An illegal hanging

Besides being barbaric, the execution of Saddam Hussein may well be illegal

The Iraqi High Tribunal's rejection of Saddam Hussein's appeal was the kind of judicial exercise that gives rubber stamps a bad name. After the trial chamber handed down its 298-page judgment on 23 November, defence lawyers had less than two weeks to file their challenge - which was then dismissed without even a hearing. No reasons were given. The haste with which Saddam was then hanged inspires little confidence that politics did not infect his execution, much as it infected every other aspect of his trial.

Although the Iraqi judiciary is unlikely to address the issue, there remains great uncertainty over the most fundamental question of all: whether it was lawful to kill Saddam.

It is worth noting that he went to his death pursuant to a process that violated international law in one way, and possibly two. It is arguable, first, that the imposition of the death penalty was itself wrong. Saddam was convicted not of murder, but crimes against humanity - an offence against international law for which Iraqi law stipulates no penalty. The statute establishing the Iraqi High Tribunal states that in such cases the court's choice of punishment should (among other things) be "guided by judicial precedents and relevant sentences issued by the international criminal tribunals".

Given that the death penalty has not been imposed by an international court since the end of the Second World War, it is hard to see that the IHT paid regard to this. Had it done so, it would have been guided by the precedents of the former Yugoslavia, Rwanda and Sierra Leone - the only three "international criminal tribunals" to have sentenced anyone for crimes against humanity since 1948. None is permitted even to consider capital punishment.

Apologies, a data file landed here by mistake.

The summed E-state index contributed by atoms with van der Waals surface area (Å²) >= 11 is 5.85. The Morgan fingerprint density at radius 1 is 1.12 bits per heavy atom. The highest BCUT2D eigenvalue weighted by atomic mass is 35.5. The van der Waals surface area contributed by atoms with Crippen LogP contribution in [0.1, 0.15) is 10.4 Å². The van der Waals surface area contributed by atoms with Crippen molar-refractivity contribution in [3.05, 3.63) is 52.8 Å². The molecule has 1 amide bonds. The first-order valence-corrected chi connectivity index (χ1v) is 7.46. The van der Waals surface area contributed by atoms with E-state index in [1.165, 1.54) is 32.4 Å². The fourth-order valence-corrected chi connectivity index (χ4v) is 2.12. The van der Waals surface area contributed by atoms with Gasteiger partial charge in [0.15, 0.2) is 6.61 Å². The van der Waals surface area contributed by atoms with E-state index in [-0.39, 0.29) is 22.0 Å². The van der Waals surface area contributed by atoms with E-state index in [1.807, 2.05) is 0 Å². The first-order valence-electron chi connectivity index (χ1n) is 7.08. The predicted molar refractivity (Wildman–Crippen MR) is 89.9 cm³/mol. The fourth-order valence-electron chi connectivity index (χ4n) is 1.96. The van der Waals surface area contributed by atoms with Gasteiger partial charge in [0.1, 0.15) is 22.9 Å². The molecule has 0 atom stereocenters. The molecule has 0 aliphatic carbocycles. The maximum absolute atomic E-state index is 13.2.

More serious is that Iraqi law purports to rule out any possibility for clemency. The constitution stipulates that the president has the power to ratify capital sentences, but says nothing about when he should exercise it. The only word on this comes from the IHT's foundation statute, which says: "No authority, including the president of the Republic, may grant a pardon or reduce the penalties issued by this tribunal. Penalties shall be enforceable within 30 days of the sentence or decision reaching finality."

This provision directly violates Article 6(4) of the International Covenant on Civil and Political Rights, which states that "anyone sentenced to death shall have the right to seek pardon or commutation of the sentence. Amnesty, pardon or commutation of the sentence of death may be granted in all cases." Iraq ratified the treaty in 1971, and although the Ba'athist government ignored its obligations at least as often as it happened to follow them, the present regime supposedly has a less cavalier attitude towards international norms. In any event, it remains bound as a matter of international law to ensure that Article 6(4) is observed. Not only did it fail to do so, it chose to execute Saddam at the start of Eid, a festival associated with mercy, when criminals are customarily released across the Muslim world.